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Updated at 2:55 p.m
The general public would have more ready access to overdose-reversing medication, pharmacies would start moving to electronic prescriptions and state prisons would need to work with health authorities on a pilot for medication-assisted substance abuse treatment behind bars, under a bill teed up for passage in the House this week.
The bill represents the latest legislative effort to curb the scourge of heroin, fentanyl and other opioids that kill dozens of Bay Staters each week and leave many others with medical problems and familial struggles stemming from their addictions.
The House Committee on Ways and Means on Tuesday morning unanimously endorsed the bill with 26 members of the 34-member committee voting in favor of it in a voting poll that opened Monday night. House Speaker Robert DeLeo said Monday the bill would be taken up this week. House Democrats have tentative plans to meet in a closed caucus Wednesday to discuss the bill. Amendments to the bill are due Tuesday at 5 p.m., under an order adopted Tuesday morning.
Lawmakers and Gov. Charlie Baker are looking to build on a March 2016 law aimed at slowing the opioid addiction crisis.
Ways and Means scrapped an approach the governor has advocated for since 2015, enabling authorities to involuntarily hold someone for up to three days if their substance abuse presents a risk of significant harm.
An earlier bill produced by the Committee on Mental Health, Substance Use and Prevention included involuntary-hold language, but the powerful Ways and Means Committee left that provision out and it's unclear whether there will be a floor fight over the idea. The committee also scratched a section that would provide human service workers with loan forgiveness.
The bill includes a few approaches to prescriptions drugs and opioid addiction treatment that have been percolating for years.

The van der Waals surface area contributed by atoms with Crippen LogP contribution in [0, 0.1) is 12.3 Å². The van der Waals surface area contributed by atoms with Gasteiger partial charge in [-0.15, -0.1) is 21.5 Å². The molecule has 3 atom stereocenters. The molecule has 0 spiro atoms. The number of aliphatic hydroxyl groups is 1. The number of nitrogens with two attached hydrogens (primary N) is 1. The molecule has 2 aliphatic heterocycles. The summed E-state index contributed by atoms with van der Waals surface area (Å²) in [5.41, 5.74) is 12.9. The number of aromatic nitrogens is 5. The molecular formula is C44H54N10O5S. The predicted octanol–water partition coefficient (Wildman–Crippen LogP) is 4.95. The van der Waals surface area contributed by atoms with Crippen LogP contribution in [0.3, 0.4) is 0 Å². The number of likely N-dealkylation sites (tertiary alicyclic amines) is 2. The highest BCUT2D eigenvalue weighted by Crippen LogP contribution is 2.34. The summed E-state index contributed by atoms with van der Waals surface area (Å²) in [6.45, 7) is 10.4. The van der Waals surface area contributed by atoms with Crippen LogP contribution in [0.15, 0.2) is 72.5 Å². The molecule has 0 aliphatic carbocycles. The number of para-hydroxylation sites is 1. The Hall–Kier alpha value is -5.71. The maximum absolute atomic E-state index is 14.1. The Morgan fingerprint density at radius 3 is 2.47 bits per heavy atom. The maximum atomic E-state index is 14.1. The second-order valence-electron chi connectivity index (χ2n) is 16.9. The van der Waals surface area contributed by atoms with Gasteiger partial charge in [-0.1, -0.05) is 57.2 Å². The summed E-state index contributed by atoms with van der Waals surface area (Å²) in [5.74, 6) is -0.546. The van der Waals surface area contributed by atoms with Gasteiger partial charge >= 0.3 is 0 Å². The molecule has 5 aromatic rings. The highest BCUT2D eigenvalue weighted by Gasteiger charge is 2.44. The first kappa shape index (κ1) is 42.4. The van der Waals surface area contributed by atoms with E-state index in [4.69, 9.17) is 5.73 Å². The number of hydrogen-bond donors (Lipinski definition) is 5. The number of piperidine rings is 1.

The 2016 opioid law enabled patients to pick up only a portion of the narcotics they have been prescribed. The Ways and Means bill allows patients to partially fill a prescription and then go back and fill the rest. The bill also pushes prescribers and pharmacies to switch to electronic prescriptions of controlled substances by 2020, except in emergencies.
While seeking to tighten control over painkillers that can lead to addiction, the bill seeks to free up access to medication used to save people in the throes of addiction.
The bill directs the Department of Public Health (DPH) to issue a standing order, providing access to the overdose-reversing medication Naloxone, known as an opioid antagonist, to members of the general public acting in good faith.
The bill would also require acute care hospitals with emergency departments to be equipped to administer opioid agonists like methadone, which treat withdrawal systems and satisfy cravings for more dangerous street drugs.
A patient who shows up in an emergency room suffering from an opioid overdose would receive the agonist treatment and then be connected to a treatment site to continue the medical therapy, under the bill.
While state law enforcement seeks to cut off the supply of deadly and addictive intoxicants, the bill House lawmakers plan to take up focuses on prevention and treatment as opposed to criminal penalties. U.S. Attorney General Jeff Sessions, who has directed federal authorities to step up their efforts against illegal drugs, will travel to New England on Thursday where he will discuss the opioid crisis at a federal courthouse in Concord, New Hampshire.
DPH would need to work with the Department of Correction to create a two-year pilot of providing medically assisted treatment for substance abuse disorder to inmates, under the bill.
At an event in April, Middlesex Sheriff Peter Koutoujian and Franklin Sheriff Chris Donelan talked about the benefits and challenges presented by using medically assisted treatment to those incarcerated in their correctional facilities.
"We have transformed ourselves from a jail that does treatment into a locked treatment facility," said Donelan, who said administering opioid agonists can present a a security challenge because that medication has a contraband value.
Emerging while the House and Senate are still at odds over the annual budget for the fiscal year that began July 1, the opioid bill is one of several major items on a to-do list for lawmakers before they end formal sessions July 31.
Other priorities include an overhaul of the health care system, raising the tobacco purchase age and regulating and taxing short-term rentals.
With additional reporting from Matt Murphy, State House News Service
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